What Happens Next?

The parallels discussed above do not necessarily mean that the pattern of the stock market will continue to track that of the late 1920s boom period. It is certainly a possibility one should not dismiss out of hand, but as mentioned above, the two most recent major market peaks occurred in the context of retest highs.

There are also differences between the various boom-bust cycles; for instance, the 1920s boom was characterized by both malinvestment in the higher stages of the production structure and debt-funded over-consumption on the part of consumers. This time around the consumer spending has been comparatively muted, while the corporate universe has amassed truly staggering amounts of debt and is home to an unprecedented number of “zombie companies” which depend on extremely low interest rates (and careless investors) for their survival.

Obviously the Fed’s back-pedaling in the wake of the October-December swoon in stock prices and the concomitant widening of credit spreads has emboldened investors. After all, they were told that “QT” will end early, that there will be a pause in rate hikes, and that the Fed stands ready to reactivate QE “if necessary”. There are even discussions over expanding the range of securities the Fed might buy to ward off the next bust.

However, investors would do well not to ignore history. As long-time readers of this blog know, we are of the opinion that the extent to which loose monetary policy can affect the economy and markets depends largely on the state of the economy’s pool of real funding. As long as this pool is growing – which permits the diversion of scarce resources into bubble activities through money printing – boom conditions can be restored fairly quickly. This is not the case once damage to the pool of real funding has become so grave that it stagnates or even shrinks.

This was essentially the situation the US economy found itself in when the market crashed in 1929. New York Fed president Benjamin Strong was one of the foremost proponents of the disastrous price stabilization policy (see also “The Errors and Dangers of the Price Stability Policy” for additional information on this topic). Moreover, he pushed for the 1927 discount rate cut and the associated securities purchases, which ended up catapulting the stock market bubble into overdrive (Strong famously quipped that he was providing a “coup de whiskey to the stock market”). He did so mainly to help Great Britain, which suffered gold outflows at the time.

Strong died in October 1928. Other Fed members were reportedly a lot more concerned about the speculative fever that had gripped Wall Street and it stands to reason that the decision to hike rates again in mid 1929 was at least partly driven by this concern. What happened thereafter should stand as a warning to investors who have become convinced that the Fed will always be able to bail them out.

 

Year-on-year rate of change in securities held by the Federal Reserve System from 1929 to 1933

 

As the chart above illustrates, the widely believed assertion that the Fed did nothing to counter the post-1929 bust is simply wrong (Ben Bernanke once even apologized for the Fed’s alleged inaction at the time!). Strong’s “coups de whiskey” became a veritable flood of whiskey – it was QE on steroids. Within three quarters of the 1929 crash, the annual rate of change of securities purchases by the Fed reached almost 300%. A second wave of massive purchases began in early 1932 and by March 1933 the Fed’s securities portfolio had grown by a cumulative 404% from its level of October 1929.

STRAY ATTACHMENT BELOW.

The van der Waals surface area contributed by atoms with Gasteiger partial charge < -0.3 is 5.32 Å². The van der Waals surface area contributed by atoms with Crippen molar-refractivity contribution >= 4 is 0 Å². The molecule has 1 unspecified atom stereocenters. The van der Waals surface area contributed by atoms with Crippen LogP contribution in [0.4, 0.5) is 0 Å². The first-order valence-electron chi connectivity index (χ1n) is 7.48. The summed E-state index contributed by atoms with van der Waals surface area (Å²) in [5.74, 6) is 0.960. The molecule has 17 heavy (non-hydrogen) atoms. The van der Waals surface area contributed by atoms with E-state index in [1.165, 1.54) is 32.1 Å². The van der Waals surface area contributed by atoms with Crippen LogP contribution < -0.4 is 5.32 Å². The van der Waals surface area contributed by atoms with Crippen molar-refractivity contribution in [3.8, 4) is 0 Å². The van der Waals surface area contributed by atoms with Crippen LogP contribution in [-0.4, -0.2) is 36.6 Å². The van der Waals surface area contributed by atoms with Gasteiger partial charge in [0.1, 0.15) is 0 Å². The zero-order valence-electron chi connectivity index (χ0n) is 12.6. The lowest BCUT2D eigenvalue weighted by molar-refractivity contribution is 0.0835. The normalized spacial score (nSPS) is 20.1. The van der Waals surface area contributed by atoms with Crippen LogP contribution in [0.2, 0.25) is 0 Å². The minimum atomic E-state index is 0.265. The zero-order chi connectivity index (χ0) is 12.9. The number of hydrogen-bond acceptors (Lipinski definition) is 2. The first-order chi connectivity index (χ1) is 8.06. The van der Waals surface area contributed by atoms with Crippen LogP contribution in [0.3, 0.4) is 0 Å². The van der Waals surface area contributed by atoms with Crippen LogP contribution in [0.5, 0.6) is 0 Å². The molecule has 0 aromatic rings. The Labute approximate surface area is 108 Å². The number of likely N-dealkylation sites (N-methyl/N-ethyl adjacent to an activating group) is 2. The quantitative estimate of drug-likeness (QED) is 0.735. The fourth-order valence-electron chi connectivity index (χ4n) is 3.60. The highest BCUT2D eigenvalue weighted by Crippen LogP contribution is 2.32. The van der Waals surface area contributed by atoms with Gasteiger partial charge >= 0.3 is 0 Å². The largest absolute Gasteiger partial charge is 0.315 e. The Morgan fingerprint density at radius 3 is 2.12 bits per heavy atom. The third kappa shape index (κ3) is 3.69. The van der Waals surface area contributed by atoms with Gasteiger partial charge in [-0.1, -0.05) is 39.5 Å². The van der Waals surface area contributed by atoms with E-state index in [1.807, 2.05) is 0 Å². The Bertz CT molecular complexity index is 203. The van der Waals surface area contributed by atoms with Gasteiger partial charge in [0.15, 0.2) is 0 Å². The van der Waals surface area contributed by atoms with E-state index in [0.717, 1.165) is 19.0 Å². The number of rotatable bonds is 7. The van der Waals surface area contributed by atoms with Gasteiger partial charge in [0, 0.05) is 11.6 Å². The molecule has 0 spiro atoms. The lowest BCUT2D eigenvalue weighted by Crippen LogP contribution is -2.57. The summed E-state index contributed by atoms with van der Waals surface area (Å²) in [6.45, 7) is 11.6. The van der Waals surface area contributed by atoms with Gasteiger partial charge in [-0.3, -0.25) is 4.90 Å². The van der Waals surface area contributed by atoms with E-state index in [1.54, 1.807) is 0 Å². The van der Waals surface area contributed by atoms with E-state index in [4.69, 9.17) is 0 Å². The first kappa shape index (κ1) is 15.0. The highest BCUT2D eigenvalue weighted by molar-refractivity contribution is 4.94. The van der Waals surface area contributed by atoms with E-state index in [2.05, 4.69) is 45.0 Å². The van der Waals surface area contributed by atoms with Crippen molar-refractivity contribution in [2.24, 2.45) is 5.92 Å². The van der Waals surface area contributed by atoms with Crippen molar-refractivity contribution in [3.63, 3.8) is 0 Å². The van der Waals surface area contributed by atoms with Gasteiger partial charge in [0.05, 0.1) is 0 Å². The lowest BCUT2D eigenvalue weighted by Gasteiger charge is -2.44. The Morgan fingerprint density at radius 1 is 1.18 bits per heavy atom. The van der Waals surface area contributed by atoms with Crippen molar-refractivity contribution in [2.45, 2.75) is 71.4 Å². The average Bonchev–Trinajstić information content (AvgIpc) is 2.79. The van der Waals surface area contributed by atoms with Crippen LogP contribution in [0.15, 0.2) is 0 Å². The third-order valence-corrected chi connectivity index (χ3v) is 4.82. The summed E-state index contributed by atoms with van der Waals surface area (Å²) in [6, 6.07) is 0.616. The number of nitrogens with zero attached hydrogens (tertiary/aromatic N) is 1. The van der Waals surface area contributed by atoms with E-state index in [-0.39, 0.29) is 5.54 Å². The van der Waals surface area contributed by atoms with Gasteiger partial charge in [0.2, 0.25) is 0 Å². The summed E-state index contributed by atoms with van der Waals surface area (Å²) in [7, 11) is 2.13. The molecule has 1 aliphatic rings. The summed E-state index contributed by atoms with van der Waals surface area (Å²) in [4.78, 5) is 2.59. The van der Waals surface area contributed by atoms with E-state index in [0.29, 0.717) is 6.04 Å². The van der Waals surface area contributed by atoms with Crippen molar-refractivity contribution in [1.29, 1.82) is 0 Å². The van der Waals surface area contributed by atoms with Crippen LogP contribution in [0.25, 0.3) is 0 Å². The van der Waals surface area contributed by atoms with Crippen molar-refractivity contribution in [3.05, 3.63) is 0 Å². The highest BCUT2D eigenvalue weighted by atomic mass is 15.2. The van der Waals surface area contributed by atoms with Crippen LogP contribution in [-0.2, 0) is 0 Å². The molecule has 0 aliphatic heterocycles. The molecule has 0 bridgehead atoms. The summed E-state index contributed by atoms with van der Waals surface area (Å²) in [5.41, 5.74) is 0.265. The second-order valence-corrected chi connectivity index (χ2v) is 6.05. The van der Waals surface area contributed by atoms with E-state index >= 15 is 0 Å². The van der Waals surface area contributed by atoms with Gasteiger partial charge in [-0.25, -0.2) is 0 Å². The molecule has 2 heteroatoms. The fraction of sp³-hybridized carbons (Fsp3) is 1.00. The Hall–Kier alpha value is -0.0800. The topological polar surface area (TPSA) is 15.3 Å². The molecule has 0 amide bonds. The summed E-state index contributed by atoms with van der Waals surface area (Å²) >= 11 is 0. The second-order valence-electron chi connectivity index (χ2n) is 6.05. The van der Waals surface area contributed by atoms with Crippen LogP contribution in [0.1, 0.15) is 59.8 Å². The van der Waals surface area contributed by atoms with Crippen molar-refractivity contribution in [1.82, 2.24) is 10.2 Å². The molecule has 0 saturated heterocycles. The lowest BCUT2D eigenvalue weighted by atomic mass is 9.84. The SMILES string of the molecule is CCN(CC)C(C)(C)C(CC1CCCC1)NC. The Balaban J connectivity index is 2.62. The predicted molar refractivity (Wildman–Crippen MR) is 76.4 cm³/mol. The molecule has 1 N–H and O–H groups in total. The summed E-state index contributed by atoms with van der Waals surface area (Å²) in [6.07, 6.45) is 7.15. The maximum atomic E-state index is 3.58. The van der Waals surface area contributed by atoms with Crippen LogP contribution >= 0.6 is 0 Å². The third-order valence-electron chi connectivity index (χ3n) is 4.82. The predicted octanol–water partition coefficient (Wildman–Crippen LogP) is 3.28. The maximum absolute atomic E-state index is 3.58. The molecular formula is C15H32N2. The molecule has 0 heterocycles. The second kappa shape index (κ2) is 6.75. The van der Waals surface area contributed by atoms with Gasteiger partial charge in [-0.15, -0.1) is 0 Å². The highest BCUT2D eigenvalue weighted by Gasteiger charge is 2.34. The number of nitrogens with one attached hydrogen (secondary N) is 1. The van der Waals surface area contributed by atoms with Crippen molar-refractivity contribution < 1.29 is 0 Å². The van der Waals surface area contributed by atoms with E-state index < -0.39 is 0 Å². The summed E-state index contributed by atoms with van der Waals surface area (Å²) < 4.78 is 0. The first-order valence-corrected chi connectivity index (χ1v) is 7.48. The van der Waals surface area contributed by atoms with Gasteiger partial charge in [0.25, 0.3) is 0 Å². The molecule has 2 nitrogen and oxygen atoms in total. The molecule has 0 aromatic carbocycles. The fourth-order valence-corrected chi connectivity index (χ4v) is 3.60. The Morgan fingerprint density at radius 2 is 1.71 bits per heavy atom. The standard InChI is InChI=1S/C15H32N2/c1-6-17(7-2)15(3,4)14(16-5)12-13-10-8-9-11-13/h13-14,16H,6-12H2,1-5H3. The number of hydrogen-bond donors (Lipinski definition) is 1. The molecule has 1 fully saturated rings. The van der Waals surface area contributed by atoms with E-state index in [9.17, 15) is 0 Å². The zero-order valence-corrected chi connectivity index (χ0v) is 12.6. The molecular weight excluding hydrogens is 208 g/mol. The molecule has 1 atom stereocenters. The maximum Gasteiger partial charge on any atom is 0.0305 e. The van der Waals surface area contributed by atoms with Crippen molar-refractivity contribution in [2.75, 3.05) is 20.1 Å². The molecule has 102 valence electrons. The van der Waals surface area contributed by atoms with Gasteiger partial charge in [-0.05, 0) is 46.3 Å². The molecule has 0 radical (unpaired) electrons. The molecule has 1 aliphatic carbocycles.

And yet, the Fed was unable to keep the bust from unfolding. Admittedly, it has become easier for the Fed to boost the money supply in modern times (almost all commercial banks are members of the system nowadays and the FDIC helps prevent the disappearance of deposit money held at insolvent banks). We would contend though that in view of the effects the monetary pumping efforts of the 1920s exerted on the economy and markets and the failure of the same policies to gain any traction in the early 1930s mainly shows that the pool of real funding had indeed stopped growing by 1929.

 

Conclusion

The main take-away from this is that QE is not always guaranteed to “work”. It stands to reason that after an extremely long time of (too) low interest rates a lot of capital has been malinvested – and there are numerous indications that this is indeed the case. The danger that the economy’s pool of real funding is in trouble is accordingly elevated, in which case the Fed will be powerless to stop a major bust from unfolding once it begins (note that it is not possible to measure the pool of real savings – but one can certainly make educated guesses about its state).

Of course a central bank in a fiat money system can in theory always opt for hyperinflation. Venezuela is a recent example of a country in which one of the worst economic contractions in history is accompanied by soaring nominal stock prices as the value of the local currency collapses (since we last wrote about Venezuela in September of last year, the IBC Index has risen by another 2,705% in bolivar terms  – a roughly 28-fold increase – while the economy has contracted by 25% y/y and the unemployment rate has soared to 45%).

The Fed as it is constituted today will certainly refrain from deliberately pursuing such a policy (although it may well trigger accelerating price inflation by mistake); in fact, it is illegal for the Fed to fund the Treasury directly – and this makes a big difference in terms of potential money supply inflation.

The future is unknowable and it cannot be ruled out that the central bank will one day be stripped of its independence if there is a severe economic downturn. That would increase the risk that a policy leading to hyperinflation could be adopted, but that is a bridge we will cross when (if ever) we get there. Until then a major bust should be expected to result in sizable declines in asset prices.

 

Charts by: StockCharts, acting-man, multpl.com, Frank Shostak; data by Dow Jones, St. Louis Fed, NBER